6 Steps to Selecting a B2B SalesTech & MarTech Stack
SalesTech & MarTech (also known as sales and marketing automation platforms) has been around for many years. The early days of on-premise customer relationship management and automated drip email tools are now cloud-first and AI-powered with predictive and prescriptive analytics. But there are so many vendors and none are one-size-fits-all solutions. So it’s important that you choose the right stack of providers for your specific business requirements.
B2B companies have more complex and longer buyer journeys and more people involved in the buying centre. Your automation platform selection should focus on finding the best fit with your business plans, resources and company culture. There are several ways to navigate the selection process, including a formal RFP (request for proposal) for shortlisting vendors to running in-depth demonstrations. Here are six steps that will help you in this process.
1. Define clear business goals: In order to know what a vendor should be able to deliver in terms of features and service, it is important to clearly define the business challenges or opportunities that you are facing. Describe the gap between the current situation and the desired state. This will be a great starting point for a list of requirements that summarise your needs but also allows you to get internal feedback and build support from within your company.
2. Avoid shiny object syndrome: Looking at all the features of potential vendors, it can be easy to get distracted and go for the platform with that one beautiful feature. To avoid shiny object syndrome, summarise your wants and needs to determine what they will be assessed on. Try to split it into categories:
- Essential (deal-breakers)
- Key features (things that the solution should do)
- Desirables (nice to have but could do without)
3. Restrict your choices: After learning about the possibilities and making your first list of requirements, try to restrict your choices of vendors quickly. There are 500+ distinct SalesTech solutions on Nancy Nardin’s Sales Technology Landscape 2019. And a whopping 7,040 solutions on Scott Brinker’s Marketing Technology Landscape Supergraphic 2019. So you clearly need to restrict your choices. You might choose to work with Nancy, Scott or other analysts your firm might already employ. Speak to your IT team and ask if they already have a subscription to an analyst firm that would allow you to talk with them too.
Each and every extra vendor you research will take extra time to analyse, consider, meet and makes the selection more challenging. You can’t easily assess all the features from hundreds of vendors. You have to move to a shortlist. Ideally, you would focus on 4 to 6 vendors in your RFP.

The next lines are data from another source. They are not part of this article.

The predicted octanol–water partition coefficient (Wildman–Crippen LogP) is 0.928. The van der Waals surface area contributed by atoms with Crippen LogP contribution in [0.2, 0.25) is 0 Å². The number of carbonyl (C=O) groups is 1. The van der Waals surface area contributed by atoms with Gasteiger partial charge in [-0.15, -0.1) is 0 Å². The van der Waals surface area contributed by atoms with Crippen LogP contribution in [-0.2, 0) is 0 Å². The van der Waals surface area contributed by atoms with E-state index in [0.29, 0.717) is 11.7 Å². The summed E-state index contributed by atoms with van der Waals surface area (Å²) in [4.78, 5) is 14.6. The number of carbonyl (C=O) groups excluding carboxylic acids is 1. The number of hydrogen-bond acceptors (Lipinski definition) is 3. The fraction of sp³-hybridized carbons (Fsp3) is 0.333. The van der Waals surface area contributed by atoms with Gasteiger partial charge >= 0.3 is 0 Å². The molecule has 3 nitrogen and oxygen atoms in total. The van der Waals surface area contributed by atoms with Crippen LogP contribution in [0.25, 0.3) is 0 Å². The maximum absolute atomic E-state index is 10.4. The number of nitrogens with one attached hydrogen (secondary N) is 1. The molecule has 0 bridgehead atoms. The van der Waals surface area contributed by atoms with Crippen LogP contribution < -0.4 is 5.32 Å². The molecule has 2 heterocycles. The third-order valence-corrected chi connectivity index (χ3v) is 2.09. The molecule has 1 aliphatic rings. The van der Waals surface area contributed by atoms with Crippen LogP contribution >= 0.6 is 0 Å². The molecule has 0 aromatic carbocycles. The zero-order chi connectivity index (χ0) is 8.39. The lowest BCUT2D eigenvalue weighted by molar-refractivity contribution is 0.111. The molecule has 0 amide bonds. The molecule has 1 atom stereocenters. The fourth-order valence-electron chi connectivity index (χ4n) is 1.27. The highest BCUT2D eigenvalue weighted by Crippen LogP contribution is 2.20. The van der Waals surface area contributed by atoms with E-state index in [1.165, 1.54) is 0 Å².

4. Professionally manage your own team and the vendor: The vendors might be used to pitching in every type of situation, but a professional attitude can greatly improve the whole selection process. Include a realistic timeframe in your RFP, where you outline the steps in the process and how you expect the interactions to take place. Do your own homework and ask them to present the requirements that you are most interested in. Use the same requirements across all vendors so you can make a fair comparison.
5. Challenge vendors with a scenario: After you receive the RFPs back, and you’ve spoken to the vendors to get an introduction, it’s time to shortlist 2-3 vendors for an in-depth demonstration. You really want to get insight into the features and benefits of the product and how they match your requirements. Create a scenario, or test case, and ask them how they would handle it. You can even ask them to run an example campaign. This moves decision-making beyond a checklist and gives you a real tangible visualization.
6. Services are as important as the product: The implementation, set-up and training are as important as the features and should be a key area of the selection process. Speak to similar companies that used the vendor’s product and services, with similar challenges, in the same industry as you. Ask the vendor to provide a high-level implementation plan and make sure you have the internal resources (people, time and budget) to smoothly move forward into implementation.
As B2B customers have longer and more complex buying processes with more people involved in the decision-making, it is essential that you have a clear strategy and plan in place. To choose the correct marketing automation platform you must first map out your business-specific buyer journey, lead definitions, scoring and the service level agreements between marketing and sales.
[A version of this article first appeared on SmartInsights.com, 24 August 2016 and was updated here on 5 September 2019]